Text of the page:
France accused the Biden administration of stabbing it “in the back” over a defense agreement the U.S. recently made with Britain and Australia.
The United States, Britain, and Australia announced a three-way agreement on Wednesday to form a military alliance to help Australia resist Chinese aggression in the region. Under the deal, the U.S. and Britain will aid Australia in building a fleet of nuclear-powered submarines to counter the Chinese own submarine fleet.
The deal undercut an agreement Australia made with France in 2016 for France to supply Australia with a fleet of diesel-powered submarines. The new deal sparked furious reactions from French officials as France was left out of the new agreement.
“This brutal, unilateral and unpredictable decision reminds me a lot of what Mr. Trump used to do,” French Foreign Minister Jean-Yves Le Drian told franceinfo radio, according to Reuters. “I am angry and bitter. This isn’t done between allies.”
“It’s a stab in the back. We created a relationship of trust with Australia and that trust has been broken,” Le Drian said.
Le Drian released a joint statement along with French Minister of Armed Forces Florence Parly slamming the United States.
“The American decision, which leads to the exclusion of a European ally and partner like France from a crucial partnership with Australia at a time when we are facing unprecedented challenges in the Indo-Pacific region, be it over our values or respect for a multilateralism based on the rule of law, signals a lack of consistency which France can only notice and regret,” the officials said, according to Politico.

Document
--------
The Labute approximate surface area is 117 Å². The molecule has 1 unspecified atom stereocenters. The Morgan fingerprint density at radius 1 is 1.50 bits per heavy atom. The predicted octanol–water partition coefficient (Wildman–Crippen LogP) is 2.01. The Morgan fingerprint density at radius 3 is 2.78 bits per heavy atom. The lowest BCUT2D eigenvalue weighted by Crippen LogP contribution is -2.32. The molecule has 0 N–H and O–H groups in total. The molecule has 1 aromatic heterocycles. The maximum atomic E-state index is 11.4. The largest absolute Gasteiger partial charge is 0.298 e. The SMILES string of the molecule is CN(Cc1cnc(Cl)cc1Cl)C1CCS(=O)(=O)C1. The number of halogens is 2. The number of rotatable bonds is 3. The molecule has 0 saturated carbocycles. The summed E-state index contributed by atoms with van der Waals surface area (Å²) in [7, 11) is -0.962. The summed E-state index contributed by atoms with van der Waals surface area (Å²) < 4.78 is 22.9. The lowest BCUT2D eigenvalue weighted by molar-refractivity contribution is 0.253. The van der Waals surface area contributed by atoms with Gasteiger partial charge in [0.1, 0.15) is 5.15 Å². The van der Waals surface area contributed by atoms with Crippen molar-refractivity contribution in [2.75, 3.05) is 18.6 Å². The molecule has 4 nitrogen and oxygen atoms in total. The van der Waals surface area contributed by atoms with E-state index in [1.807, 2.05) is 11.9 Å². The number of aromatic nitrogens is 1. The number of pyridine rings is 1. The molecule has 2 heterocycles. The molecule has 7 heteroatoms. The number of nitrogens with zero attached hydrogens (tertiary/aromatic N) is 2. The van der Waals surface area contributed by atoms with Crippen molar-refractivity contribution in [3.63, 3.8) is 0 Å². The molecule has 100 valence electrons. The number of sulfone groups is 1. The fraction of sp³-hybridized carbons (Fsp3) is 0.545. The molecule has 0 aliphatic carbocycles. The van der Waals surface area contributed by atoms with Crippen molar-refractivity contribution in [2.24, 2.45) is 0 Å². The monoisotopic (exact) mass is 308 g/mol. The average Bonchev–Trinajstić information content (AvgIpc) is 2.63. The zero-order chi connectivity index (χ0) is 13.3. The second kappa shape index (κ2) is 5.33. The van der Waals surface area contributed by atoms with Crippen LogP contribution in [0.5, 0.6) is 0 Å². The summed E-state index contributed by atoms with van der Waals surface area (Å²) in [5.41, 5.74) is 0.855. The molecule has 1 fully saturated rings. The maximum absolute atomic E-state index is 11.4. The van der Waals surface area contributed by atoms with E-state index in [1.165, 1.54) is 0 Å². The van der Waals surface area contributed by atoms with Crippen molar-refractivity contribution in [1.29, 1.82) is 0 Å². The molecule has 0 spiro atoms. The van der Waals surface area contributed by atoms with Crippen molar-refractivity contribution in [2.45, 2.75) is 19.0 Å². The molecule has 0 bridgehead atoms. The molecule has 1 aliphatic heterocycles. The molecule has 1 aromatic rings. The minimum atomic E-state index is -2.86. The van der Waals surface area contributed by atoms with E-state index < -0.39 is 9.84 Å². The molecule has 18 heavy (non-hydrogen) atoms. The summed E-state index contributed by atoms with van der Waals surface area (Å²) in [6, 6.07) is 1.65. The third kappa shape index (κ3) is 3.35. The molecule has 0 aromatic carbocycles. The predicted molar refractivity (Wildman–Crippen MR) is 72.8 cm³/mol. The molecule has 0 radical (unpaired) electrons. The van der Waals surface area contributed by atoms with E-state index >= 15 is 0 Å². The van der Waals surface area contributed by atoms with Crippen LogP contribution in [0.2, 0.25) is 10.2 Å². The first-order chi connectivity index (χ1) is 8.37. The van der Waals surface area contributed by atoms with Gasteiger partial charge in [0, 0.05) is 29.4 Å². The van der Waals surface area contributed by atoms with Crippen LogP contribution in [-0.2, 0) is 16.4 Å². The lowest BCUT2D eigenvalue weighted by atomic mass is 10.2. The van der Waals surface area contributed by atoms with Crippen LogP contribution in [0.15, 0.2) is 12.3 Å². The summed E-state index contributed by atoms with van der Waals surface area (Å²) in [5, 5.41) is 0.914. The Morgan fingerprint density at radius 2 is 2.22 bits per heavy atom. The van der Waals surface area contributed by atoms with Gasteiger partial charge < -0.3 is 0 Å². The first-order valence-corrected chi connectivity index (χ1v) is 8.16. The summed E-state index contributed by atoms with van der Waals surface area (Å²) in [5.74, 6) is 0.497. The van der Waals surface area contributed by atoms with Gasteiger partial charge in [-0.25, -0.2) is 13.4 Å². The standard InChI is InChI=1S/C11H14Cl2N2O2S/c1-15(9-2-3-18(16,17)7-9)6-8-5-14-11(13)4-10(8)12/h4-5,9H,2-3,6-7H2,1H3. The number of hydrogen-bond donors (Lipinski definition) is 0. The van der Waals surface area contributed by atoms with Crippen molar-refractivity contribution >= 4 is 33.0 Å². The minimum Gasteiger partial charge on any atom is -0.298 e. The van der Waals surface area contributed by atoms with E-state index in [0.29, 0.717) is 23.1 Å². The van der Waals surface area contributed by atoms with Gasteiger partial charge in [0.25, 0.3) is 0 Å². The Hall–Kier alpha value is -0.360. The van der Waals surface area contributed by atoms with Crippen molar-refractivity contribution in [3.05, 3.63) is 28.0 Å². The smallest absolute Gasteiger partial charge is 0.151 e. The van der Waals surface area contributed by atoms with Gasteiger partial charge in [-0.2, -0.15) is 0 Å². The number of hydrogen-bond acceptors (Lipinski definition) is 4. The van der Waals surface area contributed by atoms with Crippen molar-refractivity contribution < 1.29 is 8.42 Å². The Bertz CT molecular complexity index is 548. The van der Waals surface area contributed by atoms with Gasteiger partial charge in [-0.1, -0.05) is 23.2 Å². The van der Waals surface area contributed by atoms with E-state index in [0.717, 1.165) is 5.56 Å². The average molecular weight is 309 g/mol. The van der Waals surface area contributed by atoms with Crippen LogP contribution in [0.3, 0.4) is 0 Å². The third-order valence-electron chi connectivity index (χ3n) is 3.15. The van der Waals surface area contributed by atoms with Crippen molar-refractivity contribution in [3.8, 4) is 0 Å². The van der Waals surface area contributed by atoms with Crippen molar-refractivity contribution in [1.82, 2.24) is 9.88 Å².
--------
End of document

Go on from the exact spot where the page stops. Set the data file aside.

The Atlantic Council’s Europe Center director, Benjamin Haddad said that the move had set U.S.-French relations back to their lowest point since 2003.
“A stunning stab in the back of a key European ally involved in the Indo-Pacific. Everyone in Paris is shell-shocked. The lowest point in US-France relations since 2003 (with probably deeper consequences), and a major setback to a transatlantic strategy on China,” Haddad said.
The feud over the defense agreement is the latest in a string of instances of President Joe Biden alienating allies. Biden’s rushed withdrawal and evacuation of Afghanistan strained U.S. relationships with multiple western nations that pushed the U.S. to postpone its withdrawal date until evacuation operations could be completed. Biden denied the request.
Earlier this year, Biden received furious reactions from Canadian officials after he pulled a permit for the Keystone XL pipeline to cross from Canada into the United States, effectively killing the project. As The Daily Wire reported:
“While we welcome the President’s commitment to fight climate change, we are disappointed but acknowledge the President’s decision to fulfill his election campaign promise on Keystone XL,” Trudeau said in a statement, according to the New York Post.
“Canada is the single-largest supplier of energy to the United States, contributing to U.S. energy security and economic competitiveness, and supporting thousands of jobs on both sides of the border,” he continued. “Workers in Alberta, Saskatchewan, and across Canada will always have our support.”
Alberta Premier Jason Kenney said he was “deeply disturbed” by Biden’s decision to stop work on the $8 billion project. Kenney had threatened legal action earlier in the week after reports of Biden’s intent to kill the pipeline surfaced.
“This is a gut punch for the Canadian and Alberta economies. Sadly it is an insult directed at the United States’ most important ally and trading partner,” Kenney told a news conference, according to Reuters.